Growing up I loved Thanksgiving, because we got to have a huge meal and usually had guests over in addition to our family of seven. We ate in the formal dinning room. (The rest of the year we ate in the kitchen dinning area, because my father claimed we were plebeian, not formal). We had turkey and goose (my father thought turkey was too dry) sweet potato casserole, homemade stuffing that the turkey was really stuffed with. Canned cranberry sauce. Pumpkin and apple pie.
But it was really Turkey day, not Thanksgiving because we never gave thanks for anything. It was more of a harvest celebration than an appreciation of the bounty we were enjoying. We were a Jewish family, but our religious observance was relegated to weekend temple attendance by the kids and only high holiday and bar Mitzvah attendance by the adults. So we didn’t pray at home and didn’t say a rote (or even heart centered) prayer of thanksgiving over our food. This in itself became an actual blessing for me because I was not programmed for performing rote actions or programmed to offer obeisance to a beneficent God.
Today I do perform what most people would call prayer over my food. The word God and prayer have limited connotations that I don’t relate to. Prayer is known as a way to address God, usually to ask Him for something or thank Him for bestowing something already received. This particular God is the God of the Jews/Christians/Islamics. He is the all powerful “I AM THAT I AM”. But wait! If Jehova/Yaweh (some of his many names) is really the creator of all that is, why does he need your Worship? Why would he need to punish you if you didn’t follow his orders? Why does he need your energy? (Where your attention goes your energy flows.) I’m going to allow you to figure this out on your own. Here is a link that may help you to put this into perspective. http://www.scribd.com/doc/65820653/The-Archons-and-Gaia.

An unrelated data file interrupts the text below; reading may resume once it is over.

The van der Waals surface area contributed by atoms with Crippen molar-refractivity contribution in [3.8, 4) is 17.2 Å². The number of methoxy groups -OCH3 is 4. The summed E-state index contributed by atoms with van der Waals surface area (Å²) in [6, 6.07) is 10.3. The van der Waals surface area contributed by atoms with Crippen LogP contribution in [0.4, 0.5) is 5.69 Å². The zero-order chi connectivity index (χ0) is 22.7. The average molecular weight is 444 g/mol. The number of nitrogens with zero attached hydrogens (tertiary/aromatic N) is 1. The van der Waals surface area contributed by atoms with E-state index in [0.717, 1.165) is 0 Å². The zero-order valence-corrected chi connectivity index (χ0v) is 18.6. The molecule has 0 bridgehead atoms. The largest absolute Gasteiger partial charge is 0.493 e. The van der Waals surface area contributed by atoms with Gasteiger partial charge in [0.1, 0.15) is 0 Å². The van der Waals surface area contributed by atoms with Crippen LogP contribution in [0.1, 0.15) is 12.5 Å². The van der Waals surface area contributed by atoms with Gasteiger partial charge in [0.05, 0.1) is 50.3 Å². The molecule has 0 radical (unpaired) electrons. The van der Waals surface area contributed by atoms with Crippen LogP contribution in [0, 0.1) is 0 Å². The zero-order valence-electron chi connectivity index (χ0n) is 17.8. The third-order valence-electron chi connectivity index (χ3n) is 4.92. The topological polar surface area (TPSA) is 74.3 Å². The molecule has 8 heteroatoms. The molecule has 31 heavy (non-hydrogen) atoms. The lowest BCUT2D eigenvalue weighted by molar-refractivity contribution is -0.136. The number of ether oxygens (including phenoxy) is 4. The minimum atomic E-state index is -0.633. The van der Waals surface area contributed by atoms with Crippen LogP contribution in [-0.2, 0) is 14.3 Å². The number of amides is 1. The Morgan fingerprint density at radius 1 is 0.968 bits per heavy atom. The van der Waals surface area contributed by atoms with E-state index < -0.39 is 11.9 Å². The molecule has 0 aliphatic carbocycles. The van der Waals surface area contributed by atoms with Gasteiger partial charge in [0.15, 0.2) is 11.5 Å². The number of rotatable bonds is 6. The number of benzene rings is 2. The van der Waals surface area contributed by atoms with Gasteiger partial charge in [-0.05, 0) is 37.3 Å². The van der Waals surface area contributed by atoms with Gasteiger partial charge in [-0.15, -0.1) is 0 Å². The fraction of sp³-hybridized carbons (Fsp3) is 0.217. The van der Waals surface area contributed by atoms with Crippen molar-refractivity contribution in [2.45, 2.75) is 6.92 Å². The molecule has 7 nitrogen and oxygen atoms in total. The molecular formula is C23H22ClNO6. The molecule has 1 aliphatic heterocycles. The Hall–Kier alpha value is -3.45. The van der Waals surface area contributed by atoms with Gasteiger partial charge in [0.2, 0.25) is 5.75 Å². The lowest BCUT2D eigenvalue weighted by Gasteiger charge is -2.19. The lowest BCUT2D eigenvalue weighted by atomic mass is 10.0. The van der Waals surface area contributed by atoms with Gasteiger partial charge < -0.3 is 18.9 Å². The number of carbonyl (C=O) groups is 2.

For those of you that think you are escaping this conundrum by calling on your “I Am Presence”, is the presence you are calling on any different than “I AM THAT I AM”?
Rather than being grateful in the sense of being thankful, I choose to be appreciative of my experience. Being appreciative puts me in closer resonance to that which I am appreciating. To me it is more a state of sharing, rather than giving or receiving. More a state of being than a state of doing. At one with, instead of indebted to. My acknowledgment of unification. My acknowledgment of Truth. www.grosenberg.com